Introduction

It is commonly accepted that group focus, sharing talents, and experiencing the energy of common goals cannot be replicated in a virtual world.  Many are afraid that cyber meetings will remove much of the synergy people experience when developing and working as a team.  Have you resisted the virtual model of project management?  

Virtual project management is becoming more prevalent and more necessary as the physical work environment expands in the global village where we live and work.  It is no longer possible to gather stakeholders into a room with chairs, tables, coffee and a multi-media projector.  They must be gathered from long distance into a “virtual room” with limited audio and restricted visual connections. To many people, this seems like a poor substitute for in-person meetings.

After 25 years of IT experience, and working as a Project Manager dealing with global acquisitions and divestitures of multi-national companies, I’ve grown to love and appreciate the benefits of virtual project management and I believe you will, too.  I’ve discovered four advantages of meeting in a virtual environment that go beyond saving travel time and money.

The Four Virtues

1)   The virtue of muted sensory awareness 

You have probably heard that a large percentage of communication is non-verbal.  So how can you possibly eliminate all that non-verbal communication and call it a virtue?  Think about the objectives of an IT project.  Do you want the project to be influenced by nonverbal ques such as style of dress, scent, appearance or body language?  The subtle element in nonverbal communication can be much too subjective in its effect on the members of the project team.  Objectivity and outcome are best achieved when communication is “channeled” and limited to voice only. The playing field is essentially leveled.  “Charm” and “powerful presence” don’t make any points!  Rolling eyes and shrugging shoulders can’t influence discussion. 

Even when a team is geographically close, the project manager should consider meeting virtually to eliminate the distractions of physical proximity. Clear, concise communication is best achieved voice-to-voice and through the written word on computer monitors for all to read and respond to as a team.  An added benefit is that there is a written and/or audio recording of the meeting for later reference and clarification.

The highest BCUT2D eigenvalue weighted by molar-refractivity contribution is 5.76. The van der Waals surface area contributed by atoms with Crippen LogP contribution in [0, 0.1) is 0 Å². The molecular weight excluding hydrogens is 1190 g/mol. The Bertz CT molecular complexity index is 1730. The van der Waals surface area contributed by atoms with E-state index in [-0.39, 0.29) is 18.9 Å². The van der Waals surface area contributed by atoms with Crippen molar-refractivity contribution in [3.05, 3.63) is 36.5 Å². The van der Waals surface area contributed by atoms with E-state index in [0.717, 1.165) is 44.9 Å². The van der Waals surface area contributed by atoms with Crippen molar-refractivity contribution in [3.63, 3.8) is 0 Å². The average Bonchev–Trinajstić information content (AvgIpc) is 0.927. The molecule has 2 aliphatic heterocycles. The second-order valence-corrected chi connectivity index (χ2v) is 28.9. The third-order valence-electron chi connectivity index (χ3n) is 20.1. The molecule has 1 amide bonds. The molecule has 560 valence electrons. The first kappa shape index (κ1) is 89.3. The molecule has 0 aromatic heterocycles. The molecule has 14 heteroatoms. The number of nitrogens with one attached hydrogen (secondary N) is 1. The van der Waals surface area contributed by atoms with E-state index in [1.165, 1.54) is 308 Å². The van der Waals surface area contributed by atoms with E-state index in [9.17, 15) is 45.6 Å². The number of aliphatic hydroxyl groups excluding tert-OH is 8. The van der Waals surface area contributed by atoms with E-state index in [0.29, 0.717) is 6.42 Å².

2)   The virtue of efficient time use

Saving travel time and costs is often the reason virtual projects are considered.  What company doesn’t want to save valuable resources?  But there are other efficiencies gained by going virtual.  How many hour long on-site project meetings does one attend only to give a 5-minute update, and then sit through the rest of the meeting waiting for an occasional conversation that may be relevant?  In a virtual meeting, you can do other work at your desk while participating in the meeting.  I know this can be a “scary” thought to a project manager, but it is just a matter of accepting the fact that people want to (and should) use their time productively.  Don’t take it personally, but chances are the on-site project team members are doing the same thing in the meeting room on their mobile phones.

3)   The virtue of thinking on your feet 

I am good at thinking on my feet – literally!  Some of my most creative thoughts come when I am walking around (pacing, actually) and I can only do this if I am virtual.  Being virtual and having a wireless headset allows one to stand up, stretch, get a cup of coffee, all without disturbing anyone. This is hardly possible in a meeting room full of people without being disruptive.

4)   The virtue of using your customized environment 

At my desk, I have everything just the way I want it.  All my programs are open and spread across multiple screens.  My mouse and keyboard are perfectly positioned to quickly provide important information and record conversations.  Even my chair and desk are set up for my best work. Why would I want to hinder myself by moving to a meeting room?  At my desk, I can ping someone to answer a question that was asked that would otherwise have to wait until another time.  I can quickly access that older spreadsheet that was referenced. I have everything I need at my fingertips. This kind of efficiency isn’t possible in a meeting room with co-workers.

Embracing the Virtual Model  

You need to consider virtual project management for your organization.  Once implemented, I believe you will find it an indispensable methodology for the company toolbox.  So, until the “rise of the machines” (which will give us a whole new reason to go virtual), you should consider the virtues of virtual project management.

Scott Michelich

Sr. Project Manager | Global Acquisitions and Divestitures, IT Client Environment | Afidence

 

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